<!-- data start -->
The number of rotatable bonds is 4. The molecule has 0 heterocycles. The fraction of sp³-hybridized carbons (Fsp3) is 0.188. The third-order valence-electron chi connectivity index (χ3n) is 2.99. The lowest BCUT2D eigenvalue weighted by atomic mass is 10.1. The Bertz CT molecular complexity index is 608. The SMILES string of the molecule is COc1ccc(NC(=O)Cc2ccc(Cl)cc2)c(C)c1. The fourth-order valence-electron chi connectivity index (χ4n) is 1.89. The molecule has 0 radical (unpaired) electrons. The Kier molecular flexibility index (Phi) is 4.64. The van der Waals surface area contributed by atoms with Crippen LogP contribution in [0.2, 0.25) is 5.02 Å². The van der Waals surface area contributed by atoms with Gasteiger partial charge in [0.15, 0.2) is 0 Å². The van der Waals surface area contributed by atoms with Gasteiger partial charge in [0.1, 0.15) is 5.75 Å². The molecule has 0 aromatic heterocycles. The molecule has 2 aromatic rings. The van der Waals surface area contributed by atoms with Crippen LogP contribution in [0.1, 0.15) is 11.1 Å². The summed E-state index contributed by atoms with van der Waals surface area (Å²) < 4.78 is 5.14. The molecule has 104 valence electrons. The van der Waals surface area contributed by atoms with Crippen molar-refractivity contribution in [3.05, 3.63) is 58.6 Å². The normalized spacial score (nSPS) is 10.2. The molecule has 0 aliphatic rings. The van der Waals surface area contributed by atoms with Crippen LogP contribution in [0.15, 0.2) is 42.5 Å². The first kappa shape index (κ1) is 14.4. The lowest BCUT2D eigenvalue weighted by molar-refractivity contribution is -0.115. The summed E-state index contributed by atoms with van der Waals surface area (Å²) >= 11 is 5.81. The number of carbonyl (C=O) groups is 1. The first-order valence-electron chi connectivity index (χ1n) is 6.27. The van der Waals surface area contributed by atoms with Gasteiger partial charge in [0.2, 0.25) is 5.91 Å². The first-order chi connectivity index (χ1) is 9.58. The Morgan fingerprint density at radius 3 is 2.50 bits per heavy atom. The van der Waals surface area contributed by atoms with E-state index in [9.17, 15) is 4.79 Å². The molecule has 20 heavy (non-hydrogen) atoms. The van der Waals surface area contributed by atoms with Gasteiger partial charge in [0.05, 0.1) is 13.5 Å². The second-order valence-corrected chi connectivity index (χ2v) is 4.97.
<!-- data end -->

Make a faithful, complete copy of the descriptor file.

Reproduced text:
The number of rotatable bonds is 4. The molecule has 0 heterocycles. The fraction of sp³-hybridized carbons (Fsp3) is 0.188. The third-order valence-electron chi connectivity index (χ3n) is 2.99. The lowest BCUT2D eigenvalue weighted by atomic mass is 10.1. The Bertz CT molecular complexity index is 608. The SMILES string of the molecule is COc1ccc(NC(=O)Cc2ccc(Cl)cc2)c(C)c1. The fourth-order valence-electron chi connectivity index (χ4n) is 1.89. The molecule has 0 radical (unpaired) electrons. The Kier molecular flexibility index (Phi) is 4.64. The van der Waals surface area contributed by atoms with Crippen LogP contribution in [0.2, 0.25) is 5.02 Å². The van der Waals surface area contributed by atoms with Gasteiger partial charge in [0.15, 0.2) is 0 Å². The van der Waals surface area contributed by atoms with Gasteiger partial charge in [0.1, 0.15) is 5.75 Å². The molecule has 0 aromatic heterocycles. The molecule has 2 aromatic rings. The van der Waals surface area contributed by atoms with Crippen LogP contribution in [0.1, 0.15) is 11.1 Å². The summed E-state index contributed by atoms with van der Waals surface area (Å²) < 4.78 is 5.14. The molecule has 104 valence electrons. The van der Waals surface area contributed by atoms with Crippen molar-refractivity contribution in [3.05, 3.63) is 58.6 Å². The normalized spacial score (nSPS) is 10.2. The molecule has 0 aliphatic rings. The van der Waals surface area contributed by atoms with Crippen LogP contribution in [0.15, 0.2) is 42.5 Å². The first kappa shape index (κ1) is 14.4. The lowest BCUT2D eigenvalue weighted by molar-refractivity contribution is -0.115. The summed E-state index contributed by atoms with van der Waals surface area (Å²) >= 11 is 5.81. The number of carbonyl (C=O) groups is 1. The first-order valence-electron chi connectivity index (χ1n) is 6.27. The van der Waals surface area contributed by atoms with Gasteiger partial charge in [0.2, 0.25) is 5.91 Å². The first-order chi connectivity index (χ1) is 9.58. The Morgan fingerprint density at radius 3 is 2.50 bits per heavy atom. The van der Waals surface area contributed by atoms with E-state index in [9.17, 15) is 4.79 Å². The molecule has 20 heavy (non-hydrogen) atoms. The van der Waals surface area contributed by atoms with Gasteiger partial charge in [0.05, 0.1) is 13.5 Å². The second-order valence-corrected chi connectivity index (χ2v) is 4.97.